Housing Crisis

People with mental health difficulties struggling to find suitable homes in rental sector

One housing association is calling for investment in one-bedroom apartments, with some ring-fenced for people with mental health difficulties.

A HOUSING ASSOCIATION for people with mental health difficulties has said the shortage of one-bedroom properties in the rental market has left vulnerable people without accommodation that is suitable for them to meet the challenges they face.

Last year, Hail, which provides housing and support services, assisted 586 people and increased its own housing stock to 423, according to the association’s annual report which will be launched later today.

CEO of Hail Martina Smith said the issues of affordability and lack of supply in the wider rental market are “undoubtedly creating challenges for those with mental health difficulties, as people are struggling to find secure and affordable rental accommodation”.

The charity provides accommodation for and works with clients to help them address issues that may affect their tenancies and supports them in sustaining those tenancies.

This includes support on household budgeting, paying bills on time, maintaining links with family and friends, as well as the provision of activities to help combat isolation, the development of recovery plans and assistance pursuing employment and education opportunities.

Hail’s tenants have a high rate of tenancy sustainment at 99%.

Smith said a key area of concern is the lack of one-bedroom properties in the rental and to-buy markets as the demand for the people supported by Hail tends to be this type of accommodation.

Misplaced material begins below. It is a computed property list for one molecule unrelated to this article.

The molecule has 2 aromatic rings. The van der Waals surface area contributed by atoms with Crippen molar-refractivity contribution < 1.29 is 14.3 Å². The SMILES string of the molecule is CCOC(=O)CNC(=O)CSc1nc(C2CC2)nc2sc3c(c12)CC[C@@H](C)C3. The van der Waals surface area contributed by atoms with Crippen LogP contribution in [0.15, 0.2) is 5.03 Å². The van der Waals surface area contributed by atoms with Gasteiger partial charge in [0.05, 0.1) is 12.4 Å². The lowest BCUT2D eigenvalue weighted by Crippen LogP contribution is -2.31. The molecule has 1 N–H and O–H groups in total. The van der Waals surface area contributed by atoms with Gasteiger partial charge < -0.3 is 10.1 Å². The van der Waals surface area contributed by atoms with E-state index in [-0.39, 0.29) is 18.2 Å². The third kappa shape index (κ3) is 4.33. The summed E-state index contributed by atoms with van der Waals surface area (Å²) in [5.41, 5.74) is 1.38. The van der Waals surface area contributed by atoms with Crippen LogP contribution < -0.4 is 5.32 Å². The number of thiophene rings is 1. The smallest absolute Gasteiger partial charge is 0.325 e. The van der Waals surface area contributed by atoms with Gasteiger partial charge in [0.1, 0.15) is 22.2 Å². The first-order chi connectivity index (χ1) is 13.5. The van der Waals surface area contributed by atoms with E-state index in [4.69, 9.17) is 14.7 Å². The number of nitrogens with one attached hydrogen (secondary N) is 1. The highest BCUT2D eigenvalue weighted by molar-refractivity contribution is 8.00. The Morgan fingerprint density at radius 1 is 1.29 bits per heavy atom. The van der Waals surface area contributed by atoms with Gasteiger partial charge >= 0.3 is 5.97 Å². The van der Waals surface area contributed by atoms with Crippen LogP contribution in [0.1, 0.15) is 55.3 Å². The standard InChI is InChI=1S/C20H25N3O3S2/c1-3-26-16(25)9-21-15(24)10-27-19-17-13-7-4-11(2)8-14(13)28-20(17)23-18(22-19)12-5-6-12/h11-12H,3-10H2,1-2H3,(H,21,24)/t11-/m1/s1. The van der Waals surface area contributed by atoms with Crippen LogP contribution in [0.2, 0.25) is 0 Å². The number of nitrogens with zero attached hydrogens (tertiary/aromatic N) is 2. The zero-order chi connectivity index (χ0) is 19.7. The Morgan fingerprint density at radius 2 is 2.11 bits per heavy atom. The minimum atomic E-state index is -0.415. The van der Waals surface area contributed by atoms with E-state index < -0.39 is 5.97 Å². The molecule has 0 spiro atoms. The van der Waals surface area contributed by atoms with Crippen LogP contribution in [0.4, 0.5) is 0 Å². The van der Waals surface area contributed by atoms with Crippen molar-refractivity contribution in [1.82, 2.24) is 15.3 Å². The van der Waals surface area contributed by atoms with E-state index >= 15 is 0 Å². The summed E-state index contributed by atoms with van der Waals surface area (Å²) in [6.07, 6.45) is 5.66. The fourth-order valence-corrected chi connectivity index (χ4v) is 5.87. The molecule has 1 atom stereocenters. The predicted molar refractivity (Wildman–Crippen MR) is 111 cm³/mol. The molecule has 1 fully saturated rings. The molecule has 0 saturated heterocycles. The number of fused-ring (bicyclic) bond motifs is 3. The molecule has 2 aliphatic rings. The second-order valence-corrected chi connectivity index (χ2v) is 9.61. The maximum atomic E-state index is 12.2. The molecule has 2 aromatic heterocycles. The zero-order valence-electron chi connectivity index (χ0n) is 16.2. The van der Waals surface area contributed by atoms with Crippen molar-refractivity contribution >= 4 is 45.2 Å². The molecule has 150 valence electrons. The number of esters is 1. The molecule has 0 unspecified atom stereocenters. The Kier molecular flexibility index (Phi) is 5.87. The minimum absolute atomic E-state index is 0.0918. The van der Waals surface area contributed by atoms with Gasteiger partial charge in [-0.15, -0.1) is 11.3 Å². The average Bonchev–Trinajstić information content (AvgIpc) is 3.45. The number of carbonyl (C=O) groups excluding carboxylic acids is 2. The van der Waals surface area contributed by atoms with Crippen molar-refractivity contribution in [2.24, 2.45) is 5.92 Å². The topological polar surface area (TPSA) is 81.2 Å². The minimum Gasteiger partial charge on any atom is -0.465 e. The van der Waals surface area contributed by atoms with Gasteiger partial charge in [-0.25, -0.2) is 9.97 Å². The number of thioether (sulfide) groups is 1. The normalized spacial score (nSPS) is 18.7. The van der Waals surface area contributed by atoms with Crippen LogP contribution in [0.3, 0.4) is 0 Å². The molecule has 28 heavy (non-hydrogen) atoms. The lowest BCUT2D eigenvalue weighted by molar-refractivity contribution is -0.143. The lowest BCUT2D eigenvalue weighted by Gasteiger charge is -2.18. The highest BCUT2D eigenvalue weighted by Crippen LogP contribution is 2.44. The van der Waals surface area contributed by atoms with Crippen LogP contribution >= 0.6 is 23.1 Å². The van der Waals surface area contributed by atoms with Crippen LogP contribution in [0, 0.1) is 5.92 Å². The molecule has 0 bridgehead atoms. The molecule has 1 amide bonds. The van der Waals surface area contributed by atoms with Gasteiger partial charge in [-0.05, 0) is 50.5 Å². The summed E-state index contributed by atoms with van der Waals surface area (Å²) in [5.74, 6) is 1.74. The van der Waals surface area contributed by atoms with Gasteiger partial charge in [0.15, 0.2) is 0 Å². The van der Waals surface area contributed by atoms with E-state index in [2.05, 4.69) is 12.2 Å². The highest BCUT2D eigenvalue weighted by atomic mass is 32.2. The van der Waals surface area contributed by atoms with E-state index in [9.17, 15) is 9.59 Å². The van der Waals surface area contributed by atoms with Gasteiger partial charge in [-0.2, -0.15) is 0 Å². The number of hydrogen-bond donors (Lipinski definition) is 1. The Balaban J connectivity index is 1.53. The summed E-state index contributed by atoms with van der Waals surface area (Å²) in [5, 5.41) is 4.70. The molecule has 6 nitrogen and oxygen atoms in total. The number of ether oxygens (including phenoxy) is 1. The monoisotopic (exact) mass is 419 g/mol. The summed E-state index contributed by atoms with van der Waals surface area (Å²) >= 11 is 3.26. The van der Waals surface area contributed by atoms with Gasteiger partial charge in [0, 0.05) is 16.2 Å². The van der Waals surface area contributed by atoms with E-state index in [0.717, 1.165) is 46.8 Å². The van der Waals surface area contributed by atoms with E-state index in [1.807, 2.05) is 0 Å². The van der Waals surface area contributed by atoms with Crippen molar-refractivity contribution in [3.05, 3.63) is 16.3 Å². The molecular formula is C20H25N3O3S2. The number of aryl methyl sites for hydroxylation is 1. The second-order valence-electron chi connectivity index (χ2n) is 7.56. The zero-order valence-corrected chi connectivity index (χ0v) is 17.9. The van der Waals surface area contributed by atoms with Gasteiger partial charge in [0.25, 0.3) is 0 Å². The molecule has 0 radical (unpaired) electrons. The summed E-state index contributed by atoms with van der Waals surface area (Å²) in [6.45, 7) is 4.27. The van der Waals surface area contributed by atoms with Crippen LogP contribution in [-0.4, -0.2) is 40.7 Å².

“The nationwide shortage of one-bedroom apartments means that people with mental health difficulties are not being provided with suitable accommodation to help them with their recovery and live independently,” she said.

“In addition, it is important for our tenants and clients to have security of tenure in good quality accommodation with rents they can afford to pay.”

Hail is calling on the government to provide funding in the upcoming Budget to increase the supply of one-bedroom apartments and ensure that a percentage of these are set aside in all developments for those with mental health difficulties.

Although the association managed to increase its housing stock in 2021, with 19 new homes and a further 11 that were contracted, Smith said it was difficult to secure additional properties due to rising housing prices and lack of sufficient supply.

“We are actively seeking partnership opportunities with local authorities, larger AHBs and the construction sector to deliver our ambitious growth programme of increasing our housing stock by 17% by the end of 2023, by delivering a further 70 homes,” she said.

“However, our ability to deliver upon our growth programme relies heavily on market conditions. Therefore, an improvement in supply and affordability would make it less challenging for us to purchase additional properties for our clients.”

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